Apparently this is considered the normal, default pronunciation in General American. Look at, and more importantly, listen to red at the Sound Comparisons site. Notice that the General American pronunciation is given as
On the other hand, apart from the up-talking teen-aged boy’s pronunciation provided in the “General American” version, all the other North American versions use the
[ɹ] version instead of the
I must confess that I myself am hard-pressed to hear any difference between those. Probably that’s because it’s not a phonemic distinction, but possibly because it doesn’t actually exist.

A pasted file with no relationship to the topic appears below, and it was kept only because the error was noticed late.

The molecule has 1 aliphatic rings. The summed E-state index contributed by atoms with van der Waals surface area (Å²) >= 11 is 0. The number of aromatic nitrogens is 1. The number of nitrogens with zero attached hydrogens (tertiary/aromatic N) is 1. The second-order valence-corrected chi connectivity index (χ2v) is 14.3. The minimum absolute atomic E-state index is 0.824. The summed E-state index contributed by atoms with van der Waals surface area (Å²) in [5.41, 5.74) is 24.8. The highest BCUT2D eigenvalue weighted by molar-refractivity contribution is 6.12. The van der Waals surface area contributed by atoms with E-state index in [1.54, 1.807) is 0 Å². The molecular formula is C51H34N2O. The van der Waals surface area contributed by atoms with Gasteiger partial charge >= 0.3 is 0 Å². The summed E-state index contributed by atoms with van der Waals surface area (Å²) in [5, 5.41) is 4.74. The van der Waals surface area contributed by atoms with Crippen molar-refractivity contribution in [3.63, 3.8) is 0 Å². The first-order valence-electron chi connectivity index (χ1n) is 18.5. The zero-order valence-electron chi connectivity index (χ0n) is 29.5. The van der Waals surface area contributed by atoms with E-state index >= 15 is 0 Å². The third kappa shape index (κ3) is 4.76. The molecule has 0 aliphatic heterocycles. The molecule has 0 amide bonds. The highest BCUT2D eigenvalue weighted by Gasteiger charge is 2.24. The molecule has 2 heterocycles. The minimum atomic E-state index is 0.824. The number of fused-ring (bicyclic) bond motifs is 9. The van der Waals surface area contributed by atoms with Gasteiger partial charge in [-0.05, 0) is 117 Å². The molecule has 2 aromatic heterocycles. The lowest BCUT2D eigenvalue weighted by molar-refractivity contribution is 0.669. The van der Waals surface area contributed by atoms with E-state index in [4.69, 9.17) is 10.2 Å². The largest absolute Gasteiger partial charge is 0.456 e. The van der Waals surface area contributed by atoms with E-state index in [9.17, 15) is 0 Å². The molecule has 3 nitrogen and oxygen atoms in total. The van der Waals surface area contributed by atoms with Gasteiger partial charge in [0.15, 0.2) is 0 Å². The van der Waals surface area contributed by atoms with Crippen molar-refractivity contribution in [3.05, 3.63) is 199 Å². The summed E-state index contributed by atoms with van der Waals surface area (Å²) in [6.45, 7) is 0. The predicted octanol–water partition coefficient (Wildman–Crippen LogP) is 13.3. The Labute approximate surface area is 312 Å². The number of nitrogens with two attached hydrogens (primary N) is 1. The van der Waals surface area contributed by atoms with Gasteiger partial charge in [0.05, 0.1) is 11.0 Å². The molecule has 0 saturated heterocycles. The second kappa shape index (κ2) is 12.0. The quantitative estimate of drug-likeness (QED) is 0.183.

Another place that is alleged to have the retroflex version is Lewis, which I presume they mean the Isle of Lewis in Scotland. They give
[ɻɛ ̝ˑd ̥] as the pronunciation. I can’t hear that being a great deal different either, so the retroflex aspect isn’t obvious to me.
If you really want a different r, listen to the one from Buckie, Coldstream, or South Wales, where it is a true rolled
[r]. You might also check out their respective pronunciations of rain, right, and ring, which all display the same sort of regional variation as red does. Oddly, the Lewis pronunciation of ring sounds like a rolled retroflex to my ear.